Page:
Dual rotor wind turbine installation

second rotor being lifted into place by the XCMG crawler crane The XCMG XGC11000A mounting the second rotor. Photo: XCMG

More power in a smaller package for less money is the promise for an unusual type of wind turbine with two rotors arranged in tandem. Easier component transport, handling and assembly are benefits on the lifting and transport side.

The Huaneng Sairui is a 2.7 MW turbine with two rotors, arranged in tandem. It was erected at the Huaneng Jilin Tongyu wind farm in Jilin, China, as part of a national research and development project.

The crane used to erect it was a 1,000 tonne capacity XGC11000A lattice boom crawler crane from Chinese manufacturer XCMG. It was set up in the “standard” wind power installation configuration of 96 metre main boom plus 12 metre jib.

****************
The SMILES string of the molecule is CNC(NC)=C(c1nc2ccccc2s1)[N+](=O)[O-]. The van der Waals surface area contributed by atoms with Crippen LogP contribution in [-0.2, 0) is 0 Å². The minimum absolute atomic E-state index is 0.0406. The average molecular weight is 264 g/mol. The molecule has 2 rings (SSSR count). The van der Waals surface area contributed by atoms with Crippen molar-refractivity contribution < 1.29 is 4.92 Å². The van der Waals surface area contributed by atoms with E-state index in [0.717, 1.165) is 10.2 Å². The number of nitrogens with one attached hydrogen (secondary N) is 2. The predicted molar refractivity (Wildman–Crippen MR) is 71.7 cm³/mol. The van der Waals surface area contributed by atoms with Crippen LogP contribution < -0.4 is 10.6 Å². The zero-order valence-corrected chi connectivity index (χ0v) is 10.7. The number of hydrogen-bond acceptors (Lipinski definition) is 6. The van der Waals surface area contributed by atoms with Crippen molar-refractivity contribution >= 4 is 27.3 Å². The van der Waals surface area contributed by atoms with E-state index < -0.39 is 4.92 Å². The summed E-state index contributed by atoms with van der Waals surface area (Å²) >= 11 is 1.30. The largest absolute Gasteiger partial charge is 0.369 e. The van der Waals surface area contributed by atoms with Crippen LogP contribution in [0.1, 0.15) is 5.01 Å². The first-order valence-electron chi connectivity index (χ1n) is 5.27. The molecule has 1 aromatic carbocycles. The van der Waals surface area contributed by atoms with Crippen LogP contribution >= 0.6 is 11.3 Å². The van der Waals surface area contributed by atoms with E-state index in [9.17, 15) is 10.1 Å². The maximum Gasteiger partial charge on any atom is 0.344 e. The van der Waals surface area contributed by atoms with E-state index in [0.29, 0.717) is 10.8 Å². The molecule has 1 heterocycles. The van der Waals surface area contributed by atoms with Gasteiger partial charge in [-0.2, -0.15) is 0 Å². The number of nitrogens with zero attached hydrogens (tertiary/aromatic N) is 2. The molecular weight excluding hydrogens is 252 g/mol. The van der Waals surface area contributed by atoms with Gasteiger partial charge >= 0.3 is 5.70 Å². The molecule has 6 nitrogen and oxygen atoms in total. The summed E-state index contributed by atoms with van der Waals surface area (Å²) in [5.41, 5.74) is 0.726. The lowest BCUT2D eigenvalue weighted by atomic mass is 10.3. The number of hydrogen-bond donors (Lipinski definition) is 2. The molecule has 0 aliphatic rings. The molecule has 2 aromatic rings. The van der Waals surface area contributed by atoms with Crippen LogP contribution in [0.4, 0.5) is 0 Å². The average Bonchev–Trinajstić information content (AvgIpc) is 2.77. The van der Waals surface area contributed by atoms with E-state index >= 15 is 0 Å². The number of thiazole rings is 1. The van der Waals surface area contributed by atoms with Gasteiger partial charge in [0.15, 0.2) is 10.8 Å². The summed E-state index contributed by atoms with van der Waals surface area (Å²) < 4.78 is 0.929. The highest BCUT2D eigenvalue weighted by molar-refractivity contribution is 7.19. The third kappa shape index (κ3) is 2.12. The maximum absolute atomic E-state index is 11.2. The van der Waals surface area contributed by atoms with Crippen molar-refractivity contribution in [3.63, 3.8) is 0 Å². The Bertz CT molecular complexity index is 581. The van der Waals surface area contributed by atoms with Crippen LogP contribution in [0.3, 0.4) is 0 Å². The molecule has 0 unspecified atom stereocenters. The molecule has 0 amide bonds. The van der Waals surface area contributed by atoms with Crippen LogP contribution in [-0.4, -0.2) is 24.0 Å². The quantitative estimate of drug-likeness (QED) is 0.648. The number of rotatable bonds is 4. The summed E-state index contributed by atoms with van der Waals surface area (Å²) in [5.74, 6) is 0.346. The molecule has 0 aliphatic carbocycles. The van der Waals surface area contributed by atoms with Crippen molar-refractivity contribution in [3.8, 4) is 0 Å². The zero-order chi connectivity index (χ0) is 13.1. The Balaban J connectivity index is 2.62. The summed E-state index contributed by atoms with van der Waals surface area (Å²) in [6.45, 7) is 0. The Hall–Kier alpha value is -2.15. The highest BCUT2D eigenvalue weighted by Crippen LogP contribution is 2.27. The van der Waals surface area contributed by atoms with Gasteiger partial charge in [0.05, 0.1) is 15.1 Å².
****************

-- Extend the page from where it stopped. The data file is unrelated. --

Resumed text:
rotor number one of two leaves the ground and the tilt up begins Picking the first of two 55 tonne rotors. Photo: XCMG

What are the heaviest components?

The turbine’s heaviest component was the nacelle at 170 tonnes, followed by the first base tower section at 111 tonnes and then the complete rotor at 50 tonnes.

For the almost the same power output the dual rotor turbine’s blades are nearly half the length of an equivalent single rotor turbine. This makes transport to site much easier. In addition, generating efficiency is reported to be 15 per cent higher and the cost 10 % lower. A further benefit is that less space is required on wind farm sites.

In total, the above means both the number of units and the generating capacity can be increased by more than 50 %, according to China Huaneng Group Co., Ltd.

Lifting the first of the two rotors for the 2.7 MW turbine. Photo: XCMG

Receive the information you need when you need it through our world-leading magazines, newsletters and daily briefings.

Sign up